Healthy, Wealthy, and Wise
Rage Becomes Her: The Power of Women's Anger by Soraya ChemalyWhat it's about: Media critic Soraya Chemaly's experiences with expressing her own rage; the issues she believes that are frustrating modern women; tools women can use to harness their anger to positive ends.
Don't miss: Chemaly's analysis of the unique challenges of this issue for women of color.
Is it for you? Chemaly's own rage is forged in the fires of modern feminism and the MeToo movement, and she pulls no punches while urging women not to bottle up their emotions.
Run for Your Life: How to Run, Walk, and Move Without Pain or Injury and Achieve a Sense of... by Mark CucuzzellaWhat it is: a well-researched, well-illustrated guide to responsible running, written by a medical doctor who also happens to be an enthusiastic runner himself.
What's inside: discussions of relevant anatomy, biomechanics, common injuries, rehabilitation tips, and nutrition.
Topic of note: how to prepare for running a marathon, how to run safely during pregnancy, and the physiological details of "runner's high."
Heart: a History by Sandeep JauharWhat it's about: the complex history of our understanding of and relationship with this most essential of bodily organs.
Read it for: the author's compelling personal connections to and reflections on heart disease.
Did you know? The first documented successful open-heart procedure was performed in 1893 by Dr. Daniel Hale Williams, an African American surgeon.
Make Time: How to Focus on What Matters Every Day by Jake Knapp and John ZeratskyWhat's inside: simple yet effective methods for becoming more aware of "where all the time goes" and strategies for managing it more efficiently.
Why you might like it: The authors made a point of trying all of their recommendations on themselves first, tweaking their own schedules and work habits so they would have first-hand knowledge of what was truly manageable and effective.
Reviewers say: "readers are sure to glean insights from this powerful book" (Booklist).
Nine pints : a journey through the money, medicine, and mysteries of blood
by Rose George
What it's about: George probes the historical uses, misconceptions, taboos, and personal and professional value of human blood.
Why you might like it: The book takes the readers on a journey for the curious into huge laboratories, Nepalese huts, and several countries to examine how blood fits within their culture.
About the author: A British journalist, her other books are The Big Necessity, Ninety Percent of Everything, and Deep Sea and Foreign Going.
Focus on: Relationships and Communication
If I Understood You, Would I Have This Look on My Face? My Adventures in the Art and.... by Alan AldaWhat it's about: Beloved actor Alan Alda presents an amusing and engaging exploration of communication difficulties and some unique, research-based approaches that can help with overcoming them.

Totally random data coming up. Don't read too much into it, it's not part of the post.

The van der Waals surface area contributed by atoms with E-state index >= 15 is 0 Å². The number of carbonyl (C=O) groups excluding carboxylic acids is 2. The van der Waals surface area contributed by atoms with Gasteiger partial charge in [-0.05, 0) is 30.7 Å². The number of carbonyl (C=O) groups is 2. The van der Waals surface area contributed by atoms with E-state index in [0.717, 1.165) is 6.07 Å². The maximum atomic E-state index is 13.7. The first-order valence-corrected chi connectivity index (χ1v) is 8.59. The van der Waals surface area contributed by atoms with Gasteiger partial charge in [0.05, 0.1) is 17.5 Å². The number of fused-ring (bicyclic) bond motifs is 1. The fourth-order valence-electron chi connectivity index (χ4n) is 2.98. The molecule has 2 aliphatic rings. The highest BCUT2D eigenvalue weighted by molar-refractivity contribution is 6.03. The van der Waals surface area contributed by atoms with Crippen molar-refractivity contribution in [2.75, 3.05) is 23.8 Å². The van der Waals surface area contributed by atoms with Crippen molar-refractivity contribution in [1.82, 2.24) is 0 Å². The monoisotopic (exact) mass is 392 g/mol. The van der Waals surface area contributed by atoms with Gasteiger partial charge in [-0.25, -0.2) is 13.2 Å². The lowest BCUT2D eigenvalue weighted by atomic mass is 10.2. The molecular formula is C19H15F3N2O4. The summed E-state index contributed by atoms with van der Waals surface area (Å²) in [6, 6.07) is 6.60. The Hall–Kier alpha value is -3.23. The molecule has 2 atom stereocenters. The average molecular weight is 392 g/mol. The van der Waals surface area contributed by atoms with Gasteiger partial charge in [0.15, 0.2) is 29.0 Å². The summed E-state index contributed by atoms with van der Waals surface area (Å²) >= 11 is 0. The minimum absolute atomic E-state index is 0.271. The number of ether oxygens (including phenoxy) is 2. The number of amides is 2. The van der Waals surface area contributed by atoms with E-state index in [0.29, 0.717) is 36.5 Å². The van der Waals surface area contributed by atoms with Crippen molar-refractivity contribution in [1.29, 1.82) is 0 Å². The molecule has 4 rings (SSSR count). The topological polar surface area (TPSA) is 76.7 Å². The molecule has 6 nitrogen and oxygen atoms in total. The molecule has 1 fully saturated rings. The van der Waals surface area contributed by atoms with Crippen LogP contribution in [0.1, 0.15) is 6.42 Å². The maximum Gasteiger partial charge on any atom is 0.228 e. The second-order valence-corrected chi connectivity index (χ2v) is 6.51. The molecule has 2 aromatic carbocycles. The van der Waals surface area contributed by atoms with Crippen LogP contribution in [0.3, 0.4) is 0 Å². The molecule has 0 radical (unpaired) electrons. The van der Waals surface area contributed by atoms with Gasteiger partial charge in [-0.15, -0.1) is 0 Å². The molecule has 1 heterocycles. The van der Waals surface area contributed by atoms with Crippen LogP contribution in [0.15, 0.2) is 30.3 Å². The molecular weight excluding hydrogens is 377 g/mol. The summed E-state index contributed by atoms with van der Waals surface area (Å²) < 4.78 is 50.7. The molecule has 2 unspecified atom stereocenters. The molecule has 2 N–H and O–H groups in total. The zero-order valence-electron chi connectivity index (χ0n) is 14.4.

Don't miss: this discussion of scientists who specialize in teaching empathy skills to everyone from medical doctors to autistic children.
Author alert: Though best known for his roles on M*A*S*H and The West Wing, Alda also has a well-established history of supporting research in the sciences.
Get Better: 15 Proven Practices to Build Effective Relationships at Work by Todd DavisWhat's inside: a straightforward summary of the benefits that building strong interpersonal relationships can have on organizations of any size, as well as tips for how to foster those connections.
Recommendations include: learn to trust yourself and others, develop your listening skills, consider the motivations behind your actions, and create an environment where people feel comfortable being open and honest.
The Rough Patch: Marriage, Midlife, and the Art of Living Together by Daphne De MarneffeWhat it is: an insightful and encouraging take on the realities of marriage in midlife, informed by the author's research, expertise, and experience with clients in her counseling practice.
Topics of note: aging, health, infidelity, parenting, attachment, and what the author calls "milestone obstacles."
Reviewers say: "this will be as useful to care providers and those who study family psychology as it will be to readers seeking a deeper -- and ultimately hopeful -- understanding of their own marriages" (Booklist).
Awkward: the Science of Why We're Socially Awkward and Why That's Awesome by Ty TashiroWhat it's about: the social significance and personal impact of awkwardness as a concept, including some of its surprising advantages.
Read it for: the upbeat tone, which helps the author explore an uncomfortable topic in an engaging way.
For fans of: Quiet by Susan Cain; The Introvert's Way by Sophia Dembling.
Reclaiming Conversation: the Power of Talk in a Digital Age by Sherry TurkleWhat it is: a thought-provoking inquiry into the ways that technology affects our relationships and communication habits.
But my phone! Although people have been warning about the dangers of technology since Socrates (who argued that writing was bad for memory skills), Sherry Turkle is no technophobe. Instead she argues that we can take advantage of technology, but must be aware of and account for its perils.
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